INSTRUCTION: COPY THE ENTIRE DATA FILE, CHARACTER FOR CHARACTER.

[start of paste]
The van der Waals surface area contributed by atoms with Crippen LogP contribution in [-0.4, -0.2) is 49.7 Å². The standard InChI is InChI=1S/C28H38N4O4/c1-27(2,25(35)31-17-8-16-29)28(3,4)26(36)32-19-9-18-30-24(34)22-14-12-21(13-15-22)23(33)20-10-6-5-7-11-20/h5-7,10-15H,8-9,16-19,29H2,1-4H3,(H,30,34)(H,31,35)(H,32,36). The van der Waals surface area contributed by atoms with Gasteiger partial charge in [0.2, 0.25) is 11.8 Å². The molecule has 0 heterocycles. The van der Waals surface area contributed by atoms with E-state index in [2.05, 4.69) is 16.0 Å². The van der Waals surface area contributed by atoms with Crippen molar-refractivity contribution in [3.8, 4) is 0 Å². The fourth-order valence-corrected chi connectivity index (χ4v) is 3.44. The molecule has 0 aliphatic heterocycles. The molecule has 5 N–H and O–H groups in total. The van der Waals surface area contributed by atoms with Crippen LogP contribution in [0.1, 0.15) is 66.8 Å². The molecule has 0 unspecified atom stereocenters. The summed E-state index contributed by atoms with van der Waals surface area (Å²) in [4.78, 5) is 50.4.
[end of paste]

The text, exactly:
The van der Waals surface area contributed by atoms with Crippen LogP contribution in [-0.4, -0.2) is 49.7 Å². The standard InChI is InChI=1S/C28H38N4O4/c1-27(2,25(35)31-17-8-16-29)28(3,4)26(36)32-19-9-18-30-24(34)22-14-12-21(13-15-22)23(33)20-10-6-5-7-11-20/h5-7,10-15H,8-9,16-19,29H2,1-4H3,(H,30,34)(H,31,35)(H,32,36). The van der Waals surface area contributed by atoms with Gasteiger partial charge in [0.2, 0.25) is 11.8 Å². The molecule has 0 heterocycles. The van der Waals surface area contributed by atoms with E-state index in [2.05, 4.69) is 16.0 Å². The van der Waals surface area contributed by atoms with Crippen molar-refractivity contribution in [3.8, 4) is 0 Å². The fourth-order valence-corrected chi connectivity index (χ4v) is 3.44. The molecule has 0 aliphatic heterocycles. The molecule has 5 N–H and O–H groups in total. The van der Waals surface area contributed by atoms with Crippen LogP contribution in [0.1, 0.15) is 66.8 Å². The molecule has 0 unspecified atom stereocenters. The summed E-state index contributed by atoms with van der Waals surface area (Å²) in [4.78, 5) is 50.4.